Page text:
Sharks attack when a weird jelly-like substance in their brains helps them sense electric signals of preys even from miles away

By @ritwikroy1985 on
Shark Attack
A fisherman holds the shark which was identified by an Egyptian diver as the shark which attacked four tourists in the Red Sea resort of Sharm el-Sheikh December 2, 2010. Reuters/Stringer

Scientists are baffled as they have discovered a weird jelly-like substance in the brains of sharks that can very well be world’s most powerful proton conductor.

A study, published on Friday in the journal Science Advances, discovered that the jelly-like substance constituting Ampullae of Lorenzini (AOL), sharks’ electricity-sensing organs, may be as conductive as some of world’s most advanced materials made by man.

According to the study, it has also been found out that this dense network of jelly-filled canals found in sharks, rays and cartilaginous fish has highly-sensitive electro-receptors that are capable of sensing electric signals from miles away. Ampullae of Lorenzini were discovered more than 300 years ago in sharks. However, scientists were not able to understand their functions. AOL was named after 17th-century Italian doctor who first discovered it.

The discovery that the AOL are super-conductors may lead to new technological applications for the biological material. Humans and animals in the ocean emit an electric field with every flick of fin or twitch of a muscle. Sharks, because of AOL, are able to detect the electric field while searching for prey.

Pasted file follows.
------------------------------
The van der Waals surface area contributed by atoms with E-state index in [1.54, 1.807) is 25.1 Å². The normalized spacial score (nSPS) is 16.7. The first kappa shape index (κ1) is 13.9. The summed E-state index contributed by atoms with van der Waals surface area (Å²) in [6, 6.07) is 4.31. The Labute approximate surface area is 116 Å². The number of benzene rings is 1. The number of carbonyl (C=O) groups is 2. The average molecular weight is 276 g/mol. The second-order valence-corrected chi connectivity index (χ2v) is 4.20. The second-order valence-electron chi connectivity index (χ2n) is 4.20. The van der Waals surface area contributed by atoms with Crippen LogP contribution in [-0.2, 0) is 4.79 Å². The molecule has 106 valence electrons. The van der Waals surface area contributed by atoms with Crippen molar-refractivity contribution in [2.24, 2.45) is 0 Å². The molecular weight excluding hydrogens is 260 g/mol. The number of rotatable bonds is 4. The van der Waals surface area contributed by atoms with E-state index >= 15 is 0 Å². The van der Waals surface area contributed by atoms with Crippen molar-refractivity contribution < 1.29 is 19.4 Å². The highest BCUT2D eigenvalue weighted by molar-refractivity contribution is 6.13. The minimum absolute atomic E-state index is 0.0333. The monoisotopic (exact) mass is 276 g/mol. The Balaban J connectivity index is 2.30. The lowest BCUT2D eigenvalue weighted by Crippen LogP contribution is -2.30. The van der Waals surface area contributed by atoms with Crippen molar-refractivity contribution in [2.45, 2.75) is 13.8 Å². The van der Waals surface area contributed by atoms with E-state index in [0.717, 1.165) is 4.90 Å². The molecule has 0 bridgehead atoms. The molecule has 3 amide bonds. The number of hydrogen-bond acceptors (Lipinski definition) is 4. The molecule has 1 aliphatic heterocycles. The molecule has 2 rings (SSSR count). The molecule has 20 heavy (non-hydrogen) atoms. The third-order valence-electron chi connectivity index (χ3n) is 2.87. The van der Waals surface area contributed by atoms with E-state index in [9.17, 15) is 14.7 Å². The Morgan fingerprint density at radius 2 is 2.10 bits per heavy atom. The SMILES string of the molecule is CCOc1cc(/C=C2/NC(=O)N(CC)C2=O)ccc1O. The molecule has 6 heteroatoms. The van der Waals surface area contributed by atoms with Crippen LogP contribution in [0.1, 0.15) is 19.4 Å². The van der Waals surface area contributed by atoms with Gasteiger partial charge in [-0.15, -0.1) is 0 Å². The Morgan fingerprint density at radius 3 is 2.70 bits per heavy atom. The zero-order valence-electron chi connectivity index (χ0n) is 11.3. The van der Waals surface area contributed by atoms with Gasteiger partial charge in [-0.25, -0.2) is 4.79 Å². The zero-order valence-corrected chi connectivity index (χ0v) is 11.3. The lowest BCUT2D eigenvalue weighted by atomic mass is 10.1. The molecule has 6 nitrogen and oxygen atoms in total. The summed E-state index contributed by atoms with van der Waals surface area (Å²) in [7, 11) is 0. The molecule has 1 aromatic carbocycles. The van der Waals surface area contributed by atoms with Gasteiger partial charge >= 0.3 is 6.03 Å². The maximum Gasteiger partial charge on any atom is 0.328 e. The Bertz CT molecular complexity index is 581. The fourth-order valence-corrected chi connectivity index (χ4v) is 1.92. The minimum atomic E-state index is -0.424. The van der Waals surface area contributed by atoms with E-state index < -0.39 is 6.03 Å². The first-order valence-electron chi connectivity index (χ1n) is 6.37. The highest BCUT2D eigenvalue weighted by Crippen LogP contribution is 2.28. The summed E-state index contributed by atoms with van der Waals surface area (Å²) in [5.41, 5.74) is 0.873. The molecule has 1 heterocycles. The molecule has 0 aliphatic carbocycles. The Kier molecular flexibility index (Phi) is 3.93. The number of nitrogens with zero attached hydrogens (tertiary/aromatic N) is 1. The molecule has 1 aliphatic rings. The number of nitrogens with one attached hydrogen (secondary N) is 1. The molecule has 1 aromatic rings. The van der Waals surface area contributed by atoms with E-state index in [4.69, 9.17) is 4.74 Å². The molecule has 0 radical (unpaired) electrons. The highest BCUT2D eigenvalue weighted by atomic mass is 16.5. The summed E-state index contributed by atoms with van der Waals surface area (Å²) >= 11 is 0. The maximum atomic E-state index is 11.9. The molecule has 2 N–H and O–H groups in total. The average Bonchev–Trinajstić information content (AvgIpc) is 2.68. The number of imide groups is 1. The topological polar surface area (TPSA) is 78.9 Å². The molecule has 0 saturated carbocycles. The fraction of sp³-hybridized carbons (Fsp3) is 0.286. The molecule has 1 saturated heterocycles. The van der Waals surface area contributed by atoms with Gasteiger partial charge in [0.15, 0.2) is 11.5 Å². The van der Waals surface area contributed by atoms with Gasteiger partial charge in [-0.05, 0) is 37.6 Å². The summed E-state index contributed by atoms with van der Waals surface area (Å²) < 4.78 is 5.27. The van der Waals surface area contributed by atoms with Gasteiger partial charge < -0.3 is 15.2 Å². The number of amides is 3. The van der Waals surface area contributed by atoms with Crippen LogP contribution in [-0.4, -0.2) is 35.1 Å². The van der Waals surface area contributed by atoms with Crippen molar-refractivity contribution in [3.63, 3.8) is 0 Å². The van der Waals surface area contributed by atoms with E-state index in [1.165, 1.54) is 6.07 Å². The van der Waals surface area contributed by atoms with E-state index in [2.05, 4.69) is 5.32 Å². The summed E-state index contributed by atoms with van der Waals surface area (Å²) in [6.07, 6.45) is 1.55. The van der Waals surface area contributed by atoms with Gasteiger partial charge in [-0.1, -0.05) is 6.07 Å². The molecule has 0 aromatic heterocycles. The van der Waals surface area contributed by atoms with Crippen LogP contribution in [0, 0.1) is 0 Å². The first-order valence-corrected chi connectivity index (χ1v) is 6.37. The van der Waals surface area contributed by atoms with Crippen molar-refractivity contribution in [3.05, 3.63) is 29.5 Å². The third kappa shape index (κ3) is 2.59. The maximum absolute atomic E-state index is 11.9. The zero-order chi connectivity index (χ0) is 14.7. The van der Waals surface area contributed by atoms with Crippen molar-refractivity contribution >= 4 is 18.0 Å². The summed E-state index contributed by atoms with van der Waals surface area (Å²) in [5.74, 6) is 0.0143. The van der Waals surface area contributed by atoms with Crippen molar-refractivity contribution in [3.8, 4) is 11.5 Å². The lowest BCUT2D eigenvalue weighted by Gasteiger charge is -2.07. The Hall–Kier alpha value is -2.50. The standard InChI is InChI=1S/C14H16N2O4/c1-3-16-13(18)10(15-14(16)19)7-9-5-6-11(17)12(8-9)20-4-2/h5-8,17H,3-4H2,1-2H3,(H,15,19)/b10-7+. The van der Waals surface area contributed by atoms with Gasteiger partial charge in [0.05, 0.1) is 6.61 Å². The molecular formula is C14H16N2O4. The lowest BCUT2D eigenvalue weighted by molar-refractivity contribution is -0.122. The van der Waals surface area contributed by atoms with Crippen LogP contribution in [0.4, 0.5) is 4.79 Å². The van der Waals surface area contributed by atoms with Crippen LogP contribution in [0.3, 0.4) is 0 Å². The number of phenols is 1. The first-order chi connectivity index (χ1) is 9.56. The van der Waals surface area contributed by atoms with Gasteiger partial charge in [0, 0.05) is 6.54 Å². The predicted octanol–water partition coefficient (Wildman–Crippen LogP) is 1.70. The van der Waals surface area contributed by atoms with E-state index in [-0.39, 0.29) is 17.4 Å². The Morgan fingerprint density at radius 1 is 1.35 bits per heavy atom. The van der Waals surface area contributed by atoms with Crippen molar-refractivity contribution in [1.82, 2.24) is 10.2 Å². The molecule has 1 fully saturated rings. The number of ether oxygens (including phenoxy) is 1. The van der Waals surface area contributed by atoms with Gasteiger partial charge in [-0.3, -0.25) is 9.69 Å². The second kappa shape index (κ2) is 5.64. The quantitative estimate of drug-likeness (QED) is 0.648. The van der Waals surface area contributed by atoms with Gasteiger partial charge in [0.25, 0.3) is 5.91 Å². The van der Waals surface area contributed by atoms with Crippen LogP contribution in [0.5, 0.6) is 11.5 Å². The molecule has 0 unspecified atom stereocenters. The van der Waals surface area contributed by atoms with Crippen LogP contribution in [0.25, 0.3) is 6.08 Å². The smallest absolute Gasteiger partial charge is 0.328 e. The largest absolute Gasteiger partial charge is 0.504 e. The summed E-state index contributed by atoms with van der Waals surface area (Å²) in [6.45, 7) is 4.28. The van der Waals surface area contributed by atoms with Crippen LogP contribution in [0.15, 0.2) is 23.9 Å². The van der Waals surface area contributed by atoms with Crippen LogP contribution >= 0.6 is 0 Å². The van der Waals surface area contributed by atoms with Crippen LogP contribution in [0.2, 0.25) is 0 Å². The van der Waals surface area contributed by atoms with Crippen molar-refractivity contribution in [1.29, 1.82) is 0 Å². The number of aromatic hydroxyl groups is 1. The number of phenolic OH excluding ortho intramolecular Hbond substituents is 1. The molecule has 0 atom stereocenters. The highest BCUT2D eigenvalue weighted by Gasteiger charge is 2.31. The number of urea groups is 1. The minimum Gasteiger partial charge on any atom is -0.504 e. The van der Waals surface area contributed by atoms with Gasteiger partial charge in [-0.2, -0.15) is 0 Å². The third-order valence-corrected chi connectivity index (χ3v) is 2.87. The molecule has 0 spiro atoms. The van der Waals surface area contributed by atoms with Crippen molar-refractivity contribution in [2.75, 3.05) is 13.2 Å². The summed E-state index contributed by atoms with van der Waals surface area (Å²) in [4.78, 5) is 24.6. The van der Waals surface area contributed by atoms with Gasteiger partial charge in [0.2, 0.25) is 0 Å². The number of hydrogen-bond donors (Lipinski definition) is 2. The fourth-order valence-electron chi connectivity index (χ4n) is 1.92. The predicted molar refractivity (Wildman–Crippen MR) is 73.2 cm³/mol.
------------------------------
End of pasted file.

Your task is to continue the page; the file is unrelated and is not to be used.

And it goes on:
To find out how sharks do it, researcher Marco Rolandi focused on the jelly that fills long tubes connecting sharks’ skin pores to their electro-sensitive cells. The substance was found to be the best biological material to conduct protons. This conductivity of the jelly enables the electric charge to flow easily from one side of the tube to the other.

“The observation of high proton conductivity in the jelly is very exciting. We hope that our findings may contribute to future studies of the electrosensing function of the ampullae of Lorenzini and of the organ overall, which is itself rather exceptional,” Rolandi said in a University of Washington article.

Rolandi added that he did not expect a natural material like the jelly would “approach the proton conductivity of an engineered material like Nafion.”